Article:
Up & Coming Weekly

June 07, 2022

Up and Coming Weekly is a weekly publication in Fayetteville, NC and Fort Bragg, NC area offering local news, views, arts, entertainment and community event and business information.

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Page 27 of 32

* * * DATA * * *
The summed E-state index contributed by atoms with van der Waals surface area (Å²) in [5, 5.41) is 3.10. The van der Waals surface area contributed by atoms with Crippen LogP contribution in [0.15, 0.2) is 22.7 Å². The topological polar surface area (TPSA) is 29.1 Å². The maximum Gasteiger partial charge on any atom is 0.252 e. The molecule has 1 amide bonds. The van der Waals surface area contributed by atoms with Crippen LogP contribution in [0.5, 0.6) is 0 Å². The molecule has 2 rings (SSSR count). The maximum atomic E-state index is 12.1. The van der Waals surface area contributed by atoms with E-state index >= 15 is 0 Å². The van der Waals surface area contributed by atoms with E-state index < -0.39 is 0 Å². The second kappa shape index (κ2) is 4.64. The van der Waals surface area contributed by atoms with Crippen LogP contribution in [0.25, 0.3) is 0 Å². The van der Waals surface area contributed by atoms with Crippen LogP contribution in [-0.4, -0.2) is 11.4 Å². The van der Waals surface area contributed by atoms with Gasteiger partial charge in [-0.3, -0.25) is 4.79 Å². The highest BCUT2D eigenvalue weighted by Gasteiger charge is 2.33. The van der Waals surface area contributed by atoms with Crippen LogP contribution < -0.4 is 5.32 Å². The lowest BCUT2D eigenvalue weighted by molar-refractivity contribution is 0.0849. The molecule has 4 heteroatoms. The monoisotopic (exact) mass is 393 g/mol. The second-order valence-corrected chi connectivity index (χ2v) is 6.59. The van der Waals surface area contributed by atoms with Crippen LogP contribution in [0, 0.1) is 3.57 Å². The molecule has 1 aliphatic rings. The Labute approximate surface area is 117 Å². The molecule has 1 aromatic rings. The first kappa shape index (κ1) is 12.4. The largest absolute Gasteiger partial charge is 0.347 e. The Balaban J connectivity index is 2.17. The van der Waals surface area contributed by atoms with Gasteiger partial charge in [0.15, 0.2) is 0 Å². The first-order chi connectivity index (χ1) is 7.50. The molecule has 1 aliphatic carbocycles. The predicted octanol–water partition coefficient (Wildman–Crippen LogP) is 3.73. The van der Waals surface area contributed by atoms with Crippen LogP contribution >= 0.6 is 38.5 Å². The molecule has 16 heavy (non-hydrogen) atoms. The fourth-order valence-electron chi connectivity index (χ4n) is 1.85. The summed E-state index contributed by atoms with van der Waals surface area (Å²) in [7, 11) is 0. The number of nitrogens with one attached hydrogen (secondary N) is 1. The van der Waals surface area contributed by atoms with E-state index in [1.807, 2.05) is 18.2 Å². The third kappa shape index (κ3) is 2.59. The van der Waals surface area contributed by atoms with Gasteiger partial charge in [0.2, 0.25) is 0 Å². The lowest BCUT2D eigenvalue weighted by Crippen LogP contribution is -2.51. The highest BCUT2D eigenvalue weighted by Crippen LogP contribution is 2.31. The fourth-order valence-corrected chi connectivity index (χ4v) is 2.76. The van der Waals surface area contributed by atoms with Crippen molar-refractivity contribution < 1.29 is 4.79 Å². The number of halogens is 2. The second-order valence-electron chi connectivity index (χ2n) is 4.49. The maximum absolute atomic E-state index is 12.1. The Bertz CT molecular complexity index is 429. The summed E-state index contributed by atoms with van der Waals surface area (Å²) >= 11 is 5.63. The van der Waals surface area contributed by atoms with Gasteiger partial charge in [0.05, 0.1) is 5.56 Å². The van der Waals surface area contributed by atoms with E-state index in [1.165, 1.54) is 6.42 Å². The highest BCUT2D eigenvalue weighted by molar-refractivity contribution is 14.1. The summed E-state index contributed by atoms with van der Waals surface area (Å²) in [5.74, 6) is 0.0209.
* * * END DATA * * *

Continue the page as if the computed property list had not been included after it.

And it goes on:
WWW.UPANDCOMINGWEEKLY.COM JUNE 8 - 14, 2022 UCW 27 When we think of exercising, images of dumbbells or exercise machines may come to mind. is is not the only type of equipment used for muscle toning and fitness training. ere are a variety of resistance bands and versa tubing at all levels of strength resis- tance to obtain benefits. A prime example of an athlete that uses resistance bands is Tom Brady. It is reported that he gave up weights years ago in favor of resistance bands for training. When he started strug- gling with injuries, he decided to forgo the traditional training methods and worked with his trainer to develop a resistance band training program. He must have the right approach to train- ing because he continues to dominate on the football field. Resistance bands conform to your body's natural movement and allow people of all ages and fitness levels to obtain a full low-impact workout. ey enable the user to get a workout with- out overstraining muscles, irritating joints and are great for helping to keep good form. e major difference between bands and weights is that they allow you to work at a resistance level that is beneficial to your muscle groups and can target isolated muscles. If you attend my classes, you will often see me carrying bands, balls and gliders. I use them in various ways to help with strength, balance and flexibility. Let's look at some of my favorites and what they do. Versa Tubes are a long stretch band with a handle, and they come in a range of colors related to strength. ey are a versatile band in a full range of workout options, from bicep curls to squats targeting all muscle groups. You can work muscle groups in various directions, seated in a chair, standing, wrapped around a barre or during floor work. e intensity is up to the participant by selecting a color or increasing ten- sion by shortening the band. ey can also be used with balance exercises and multiplanar movements. Versa Loops are a band that looks much like a large rubber band. ey come in a variety of colors, indicating their strength levels. e band fits comfortably around the upper and lower legs, mid-thigh or mid-calf. ey are used in shorter movements and target the glutes, calves, thighs and core. A Bender Ball, created by Leslee Bender, is about nine inches in diameter and can sup- port weight up to 300 pounds. e ball aids in a greater range of motion and provides an effec- tive abdominal workout. Placing the ball behind the small of the back helps eliminate excess strain during abdominal work. e ball can be used for bal- ance, strength training exer- cises, functional workouts and rehabilitation movements. Gliders are discs that look like a Frisbee and come in materials that can be used on carpet or hardwood. ey are used in bal- ance, strength and flexibility training. e disc's fluid movement assists in a greater range of motion for various lunges. ey are an excellent tool in making planks and burpees more challenging and used for increased cardio in high-intensity interval train- ing classes and circuit training. All the items above are easily used in the home, gym or on vacation, take up minimal space, and are easy to use, with an average cost of about $15 per item. How-to videos can be found on the internet, seated or standing for many levels. Live and love life with a gym in the bag. FITNESS CYNTHIA ROSS, Personal Trainer. COMMENTS? Editor@ upandcomingweekly.com. 910- 484-6200. Gym in a bag: Versatile items can replace machines, weights by CYNTHIA ROSS Photo courtesy of Pexels Trying times can remind us we were made for more by DAN DEBRULER What's the worst thing you can imagine ever happening? All you know and hold dear swept away in a flood or reduced to ashes in a fire? e loss of a child or sibling? Channel that emotion for a moment as you read or hear the news of a cata- strophic event in the life of someone in a distant city. Or the next town over. Maybe even someone you know and work with. We're not even halfway through the year 2022, and we've already seen and heard so many painful stories of death, loss and destruction it's become difficult to remember them all — the wave never seems to subside. Even locally, we've seen violence erupt as one man has the audacity to use a gun to kill another man in midday traffic at one of the busiest intersections in town. We struggle uncomfortably with how to provide aid to one nation invaded by another while the next state over is reeling from a series of tornadoes. en our attention is drawn to the devasting loss of life in a shooting in a suburban school. We search for something to pin the blame on; Second Amendment advocates scream, "arm the teachers," while the teachers say, "more police." e police point to mental health, while the psychology community is helpless in admitting they can only treat those who come. All the while, our communities and their governments standoff over whether life begins inside or outside the womb. We want answers. We want some- thing better for ourselves and those who come after us. One problem is that, in all the tur- moil, we have lost sight of the ques- tion: "Who Am I?" In the first verses of the first chapter of the first book of the Bible, God steps out into the vast nothingness that existed. With his big, booming God- voice, he said, "Let there be light!" and there was. en the earth, water, land, animals of every kind, and finally, his crowning creation: man. Conferring with his ethereal partners, they chose to make man — male and female — in their image. Beings that work together to create, think, reason and love. And somewhere along the way to today, we have all but completely lost sight of that. We have forgotten who we are. We have forgotten whose we are. We have devised ways to destroy, manipulate, control and even to wear our hatred for others, the God who created us, as if it were a crown of our own glory. And as we look for answers to the evil and deconstruction of all we know to be good and right, let's look at who we are. Or at least who we were made to be and how we were designed. We know the symptoms all too well. Now it's time to open the manufac- turer's manual, see how we were de- signed to function, and begin restor- ing ourselves to our original condition. We were made for more. FAITH DAN DEBRULER, General Manager, WCLN. Comments? Editor@upandcomingweekly. com. 910-484-6200. Photo courtesy of Pexels